ALSO READTrump warns North Korea of 'overwhelming' options Trump says 'all options on table' after N. Korea launches missile over Japan Russia says military options for N Korea 'unacceptable' Military action not first choice against N Korea: Trump Military option with N Korea 'locked and loaded': Trump
US President Donald Trump and his top national security advisers said there were military options available for dealing with the North Korea crisis which were both "effective and overwhelming", the media reported.
Speaking at Joint Base Andrews, the Air Force installation outside Washington, Trump on Friday declared that the military options were robust should they be required to respond to threats from Pyongyang, reports CNN.
"After seeing your capabilities and commitment here today, I am more confident than ever that our options in addressing this threat are both effective and overwhelming," Trump said inside an airplane hangar, surrounded by US airmen and with a looming stealth bomber positioned behind him.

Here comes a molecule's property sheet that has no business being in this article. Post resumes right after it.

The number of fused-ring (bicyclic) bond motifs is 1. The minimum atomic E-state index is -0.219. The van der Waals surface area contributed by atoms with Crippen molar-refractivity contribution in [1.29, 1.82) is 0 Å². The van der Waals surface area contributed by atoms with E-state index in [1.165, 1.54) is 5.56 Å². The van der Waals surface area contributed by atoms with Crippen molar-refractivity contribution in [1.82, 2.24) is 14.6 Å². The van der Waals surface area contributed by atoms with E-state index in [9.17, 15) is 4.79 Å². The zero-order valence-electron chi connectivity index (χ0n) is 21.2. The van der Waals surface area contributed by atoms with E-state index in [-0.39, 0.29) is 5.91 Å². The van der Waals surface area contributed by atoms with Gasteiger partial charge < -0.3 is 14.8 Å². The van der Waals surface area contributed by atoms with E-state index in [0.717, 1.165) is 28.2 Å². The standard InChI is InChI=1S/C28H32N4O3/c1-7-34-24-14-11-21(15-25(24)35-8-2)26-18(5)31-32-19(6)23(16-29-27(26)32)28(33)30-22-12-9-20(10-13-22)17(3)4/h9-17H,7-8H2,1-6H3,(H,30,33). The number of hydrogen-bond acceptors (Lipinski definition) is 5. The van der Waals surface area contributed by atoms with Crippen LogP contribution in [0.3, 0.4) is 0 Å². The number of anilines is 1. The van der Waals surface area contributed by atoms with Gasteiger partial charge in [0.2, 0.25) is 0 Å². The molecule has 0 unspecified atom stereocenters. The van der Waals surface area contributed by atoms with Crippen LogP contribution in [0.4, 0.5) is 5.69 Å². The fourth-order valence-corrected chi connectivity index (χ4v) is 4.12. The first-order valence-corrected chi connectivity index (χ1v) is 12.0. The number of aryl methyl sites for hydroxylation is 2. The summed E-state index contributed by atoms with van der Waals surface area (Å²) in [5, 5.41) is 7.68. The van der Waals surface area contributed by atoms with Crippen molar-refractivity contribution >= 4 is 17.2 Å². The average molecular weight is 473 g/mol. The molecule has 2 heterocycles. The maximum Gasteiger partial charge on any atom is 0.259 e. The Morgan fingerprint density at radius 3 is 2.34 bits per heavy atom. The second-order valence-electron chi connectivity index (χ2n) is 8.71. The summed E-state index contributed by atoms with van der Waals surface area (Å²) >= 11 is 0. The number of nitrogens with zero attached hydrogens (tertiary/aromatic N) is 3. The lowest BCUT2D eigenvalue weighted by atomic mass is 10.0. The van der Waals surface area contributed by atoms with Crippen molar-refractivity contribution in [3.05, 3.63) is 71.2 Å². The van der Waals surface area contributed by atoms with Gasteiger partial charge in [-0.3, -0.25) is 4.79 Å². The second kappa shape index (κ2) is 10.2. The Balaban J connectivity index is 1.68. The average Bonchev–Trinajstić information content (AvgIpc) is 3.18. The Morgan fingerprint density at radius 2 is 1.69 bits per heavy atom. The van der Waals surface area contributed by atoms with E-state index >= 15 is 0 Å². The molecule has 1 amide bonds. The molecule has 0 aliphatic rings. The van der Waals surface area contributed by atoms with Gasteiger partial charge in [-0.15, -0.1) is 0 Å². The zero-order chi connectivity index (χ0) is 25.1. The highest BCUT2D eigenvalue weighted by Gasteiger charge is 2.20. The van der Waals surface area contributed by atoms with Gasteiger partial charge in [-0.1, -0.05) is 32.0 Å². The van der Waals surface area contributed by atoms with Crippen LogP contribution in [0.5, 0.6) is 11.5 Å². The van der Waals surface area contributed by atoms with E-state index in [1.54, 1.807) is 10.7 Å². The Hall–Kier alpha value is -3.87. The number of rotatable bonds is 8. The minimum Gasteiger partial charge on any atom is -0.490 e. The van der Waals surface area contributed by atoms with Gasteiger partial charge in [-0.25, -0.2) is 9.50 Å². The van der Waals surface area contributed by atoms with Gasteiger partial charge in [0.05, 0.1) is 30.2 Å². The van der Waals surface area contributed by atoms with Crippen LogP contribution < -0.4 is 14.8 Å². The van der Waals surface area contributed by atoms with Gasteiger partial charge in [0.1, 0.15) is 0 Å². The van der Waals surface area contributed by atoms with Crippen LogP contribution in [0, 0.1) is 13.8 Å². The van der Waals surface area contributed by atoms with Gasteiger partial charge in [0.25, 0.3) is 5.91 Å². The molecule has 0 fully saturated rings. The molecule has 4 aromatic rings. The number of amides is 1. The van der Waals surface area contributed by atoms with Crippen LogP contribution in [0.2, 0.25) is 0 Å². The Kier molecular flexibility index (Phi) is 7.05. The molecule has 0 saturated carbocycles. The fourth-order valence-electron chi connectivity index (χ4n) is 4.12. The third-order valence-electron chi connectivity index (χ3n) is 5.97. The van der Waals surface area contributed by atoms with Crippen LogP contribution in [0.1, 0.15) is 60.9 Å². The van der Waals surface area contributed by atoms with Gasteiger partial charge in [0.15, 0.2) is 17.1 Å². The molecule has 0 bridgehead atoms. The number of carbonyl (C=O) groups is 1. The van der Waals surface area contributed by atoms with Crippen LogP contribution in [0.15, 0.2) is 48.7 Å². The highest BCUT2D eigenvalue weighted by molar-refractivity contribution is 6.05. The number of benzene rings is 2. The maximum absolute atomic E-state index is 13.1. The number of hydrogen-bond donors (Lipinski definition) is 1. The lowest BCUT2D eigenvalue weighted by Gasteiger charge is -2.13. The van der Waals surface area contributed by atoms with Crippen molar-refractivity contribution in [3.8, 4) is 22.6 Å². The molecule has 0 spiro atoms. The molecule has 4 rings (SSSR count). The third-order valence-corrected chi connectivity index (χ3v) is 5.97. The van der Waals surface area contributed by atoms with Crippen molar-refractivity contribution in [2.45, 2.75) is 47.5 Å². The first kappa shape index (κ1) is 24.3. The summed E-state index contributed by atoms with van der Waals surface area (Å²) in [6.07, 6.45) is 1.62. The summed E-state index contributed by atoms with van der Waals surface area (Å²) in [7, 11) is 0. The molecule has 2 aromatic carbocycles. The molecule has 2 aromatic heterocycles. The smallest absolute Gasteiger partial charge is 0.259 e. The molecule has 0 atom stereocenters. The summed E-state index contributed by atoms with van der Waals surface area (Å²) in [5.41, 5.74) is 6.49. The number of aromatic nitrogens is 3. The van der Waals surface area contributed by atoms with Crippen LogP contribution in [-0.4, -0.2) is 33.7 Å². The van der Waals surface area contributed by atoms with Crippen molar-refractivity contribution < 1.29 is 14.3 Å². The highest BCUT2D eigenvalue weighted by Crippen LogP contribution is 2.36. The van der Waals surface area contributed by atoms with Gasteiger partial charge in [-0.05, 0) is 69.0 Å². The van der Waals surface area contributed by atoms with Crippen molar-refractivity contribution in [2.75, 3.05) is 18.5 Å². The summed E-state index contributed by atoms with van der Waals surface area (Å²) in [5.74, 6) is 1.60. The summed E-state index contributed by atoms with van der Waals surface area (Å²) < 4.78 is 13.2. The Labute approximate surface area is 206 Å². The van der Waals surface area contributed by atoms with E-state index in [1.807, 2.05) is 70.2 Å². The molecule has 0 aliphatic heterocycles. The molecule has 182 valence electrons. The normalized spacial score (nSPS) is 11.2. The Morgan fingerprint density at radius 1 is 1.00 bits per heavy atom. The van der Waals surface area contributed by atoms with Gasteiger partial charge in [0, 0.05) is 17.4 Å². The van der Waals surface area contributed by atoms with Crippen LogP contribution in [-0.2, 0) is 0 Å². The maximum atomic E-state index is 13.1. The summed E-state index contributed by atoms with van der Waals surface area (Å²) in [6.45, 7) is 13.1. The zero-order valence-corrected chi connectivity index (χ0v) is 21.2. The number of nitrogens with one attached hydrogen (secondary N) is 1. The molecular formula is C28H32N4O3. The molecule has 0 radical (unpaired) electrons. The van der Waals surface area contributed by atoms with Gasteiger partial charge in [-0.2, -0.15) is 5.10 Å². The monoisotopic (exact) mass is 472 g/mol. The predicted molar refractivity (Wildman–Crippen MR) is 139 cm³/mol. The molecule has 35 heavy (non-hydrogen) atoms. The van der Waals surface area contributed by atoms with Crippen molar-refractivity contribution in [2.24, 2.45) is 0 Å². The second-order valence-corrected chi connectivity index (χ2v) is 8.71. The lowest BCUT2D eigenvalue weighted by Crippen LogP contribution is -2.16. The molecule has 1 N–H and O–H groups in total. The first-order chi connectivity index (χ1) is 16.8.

"America and our allies will never be intimidated... We will defend our people, our nations, and our civilization, from all who dare to threaten our way of life.
This includes the regime of North Korea, which has one again shown its utter contempt for its neighbours, and the entire world community," Trump added.
Ahead of his remarks, both national security adviser H.
R. McMaster and US Ambassador to the UN Nikki Haley stressed during a White House briefing on the UN General Assembly that Trump did have military options to stop North Korea, CNN reported.
Though they were not their top choices for the region, Haley and McMaster said, they were available to the President.
"For those who have said, and been commenting about a lack of a military option, there is a military option... Now it is not what we would prefer to do," McMaster said.
Trump's remarks came after North Korea fired a ballistic missile over the northern Japanese island of Hokkaido earlier on Friday, the latest in a stream of missile tests that have looked to defy the international community.
The launch is the second to flyover Japan in less than a month, and the first since North Korea's sixth nuclear test and new UN sanctions on the country.
(This story has not been edited by Business Standard staff and is auto-generated from a syndicated feed.)